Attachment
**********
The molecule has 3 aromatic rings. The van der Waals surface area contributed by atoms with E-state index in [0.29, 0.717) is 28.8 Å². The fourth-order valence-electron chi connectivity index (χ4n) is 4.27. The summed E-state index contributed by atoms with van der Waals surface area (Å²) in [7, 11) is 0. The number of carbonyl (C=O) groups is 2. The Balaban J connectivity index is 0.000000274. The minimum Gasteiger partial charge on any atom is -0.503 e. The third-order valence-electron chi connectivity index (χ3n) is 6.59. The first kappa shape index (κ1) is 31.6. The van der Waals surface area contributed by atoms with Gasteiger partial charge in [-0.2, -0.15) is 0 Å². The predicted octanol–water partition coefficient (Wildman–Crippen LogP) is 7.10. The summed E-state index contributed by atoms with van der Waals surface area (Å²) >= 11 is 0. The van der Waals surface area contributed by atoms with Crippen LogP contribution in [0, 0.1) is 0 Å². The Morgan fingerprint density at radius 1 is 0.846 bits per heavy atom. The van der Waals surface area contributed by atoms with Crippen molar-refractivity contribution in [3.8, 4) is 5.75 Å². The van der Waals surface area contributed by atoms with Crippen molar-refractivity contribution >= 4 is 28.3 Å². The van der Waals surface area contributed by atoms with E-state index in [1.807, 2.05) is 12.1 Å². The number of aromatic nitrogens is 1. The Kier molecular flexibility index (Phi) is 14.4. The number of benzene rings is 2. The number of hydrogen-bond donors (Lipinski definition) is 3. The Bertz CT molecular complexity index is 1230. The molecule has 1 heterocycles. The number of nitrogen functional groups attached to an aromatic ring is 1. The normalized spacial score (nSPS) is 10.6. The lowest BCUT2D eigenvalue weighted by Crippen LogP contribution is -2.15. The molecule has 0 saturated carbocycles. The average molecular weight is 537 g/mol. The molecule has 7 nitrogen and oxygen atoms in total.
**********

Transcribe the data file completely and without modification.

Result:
The molecule has 3 aromatic rings. The van der Waals surface area contributed by atoms with E-state index in [0.29, 0.717) is 28.8 Å². The fourth-order valence-electron chi connectivity index (χ4n) is 4.27. The summed E-state index contributed by atoms with van der Waals surface area (Å²) in [7, 11) is 0. The number of carbonyl (C=O) groups is 2. The Balaban J connectivity index is 0.000000274. The minimum Gasteiger partial charge on any atom is -0.503 e. The third-order valence-electron chi connectivity index (χ3n) is 6.59. The first kappa shape index (κ1) is 31.6. The van der Waals surface area contributed by atoms with Gasteiger partial charge in [-0.2, -0.15) is 0 Å². The predicted octanol–water partition coefficient (Wildman–Crippen LogP) is 7.10. The summed E-state index contributed by atoms with van der Waals surface area (Å²) >= 11 is 0. The van der Waals surface area contributed by atoms with Crippen LogP contribution in [0, 0.1) is 0 Å². The Morgan fingerprint density at radius 1 is 0.846 bits per heavy atom. The van der Waals surface area contributed by atoms with Crippen molar-refractivity contribution in [3.8, 4) is 5.75 Å². The van der Waals surface area contributed by atoms with Crippen molar-refractivity contribution >= 4 is 28.3 Å². The van der Waals surface area contributed by atoms with E-state index in [1.807, 2.05) is 12.1 Å². The number of aromatic nitrogens is 1. The Kier molecular flexibility index (Phi) is 14.4. The number of benzene rings is 2. The number of hydrogen-bond donors (Lipinski definition) is 3. The Bertz CT molecular complexity index is 1230. The molecule has 1 heterocycles. The number of nitrogen functional groups attached to an aromatic ring is 1. The normalized spacial score (nSPS) is 10.6. The lowest BCUT2D eigenvalue weighted by Crippen LogP contribution is -2.15. The molecule has 0 saturated carbocycles. The average molecular weight is 537 g/mol. The molecule has 7 nitrogen and oxygen atoms in total.